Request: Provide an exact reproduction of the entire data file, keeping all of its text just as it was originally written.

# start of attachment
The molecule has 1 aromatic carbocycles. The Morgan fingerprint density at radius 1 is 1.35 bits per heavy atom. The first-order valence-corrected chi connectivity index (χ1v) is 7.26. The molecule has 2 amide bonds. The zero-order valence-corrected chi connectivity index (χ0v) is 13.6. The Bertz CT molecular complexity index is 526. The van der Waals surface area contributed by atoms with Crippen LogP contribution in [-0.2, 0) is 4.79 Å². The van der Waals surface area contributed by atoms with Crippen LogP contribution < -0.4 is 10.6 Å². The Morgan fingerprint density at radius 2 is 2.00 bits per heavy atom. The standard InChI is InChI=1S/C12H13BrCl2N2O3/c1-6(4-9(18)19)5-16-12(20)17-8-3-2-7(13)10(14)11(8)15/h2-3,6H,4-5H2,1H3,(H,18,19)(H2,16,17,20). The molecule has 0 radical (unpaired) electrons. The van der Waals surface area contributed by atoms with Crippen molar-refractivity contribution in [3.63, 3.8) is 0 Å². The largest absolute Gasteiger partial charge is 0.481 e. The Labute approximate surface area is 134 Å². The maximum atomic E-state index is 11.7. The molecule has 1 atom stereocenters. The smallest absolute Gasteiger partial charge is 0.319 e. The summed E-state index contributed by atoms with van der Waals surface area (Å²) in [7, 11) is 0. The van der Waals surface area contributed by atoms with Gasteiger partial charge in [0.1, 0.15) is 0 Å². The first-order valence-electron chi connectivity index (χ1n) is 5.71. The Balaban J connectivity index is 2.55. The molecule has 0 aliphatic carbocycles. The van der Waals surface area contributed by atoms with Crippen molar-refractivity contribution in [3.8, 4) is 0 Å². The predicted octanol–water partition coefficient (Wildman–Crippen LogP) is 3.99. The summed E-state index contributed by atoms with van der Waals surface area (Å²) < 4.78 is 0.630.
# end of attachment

The molecule has 1 aromatic carbocycles. The Morgan fingerprint density at radius 1 is 1.35 bits per heavy atom. The first-order valence-corrected chi connectivity index (χ1v) is 7.26. The molecule has 2 amide bonds. The zero-order valence-corrected chi connectivity index (χ0v) is 13.6. The Bertz CT molecular complexity index is 526. The van der Waals surface area contributed by atoms with Crippen LogP contribution in [-0.2, 0) is 4.79 Å². The van der Waals surface area contributed by atoms with Crippen LogP contribution < -0.4 is 10.6 Å². The Morgan fingerprint density at radius 2 is 2.00 bits per heavy atom. The standard InChI is InChI=1S/C12H13BrCl2N2O3/c1-6(4-9(18)19)5-16-12(20)17-8-3-2-7(13)10(14)11(8)15/h2-3,6H,4-5H2,1H3,(H,18,19)(H2,16,17,20). The molecule has 0 radical (unpaired) electrons. The van der Waals surface area contributed by atoms with Crippen molar-refractivity contribution in [3.63, 3.8) is 0 Å². The largest absolute Gasteiger partial charge is 0.481 e. The Labute approximate surface area is 134 Å². The maximum atomic E-state index is 11.7. The molecule has 1 atom stereocenters. The smallest absolute Gasteiger partial charge is 0.319 e. The summed E-state index contributed by atoms with van der Waals surface area (Å²) in [7, 11) is 0. The van der Waals surface area contributed by atoms with Gasteiger partial charge in [0.1, 0.15) is 0 Å². The first-order valence-electron chi connectivity index (χ1n) is 5.71. The Balaban J connectivity index is 2.55. The molecule has 0 aliphatic carbocycles. The van der Waals surface area contributed by atoms with Crippen molar-refractivity contribution in [3.8, 4) is 0 Å². The predicted octanol–water partition coefficient (Wildman–Crippen LogP) is 3.99. The summed E-state index contributed by atoms with van der Waals surface area (Å²) < 4.78 is 0.630.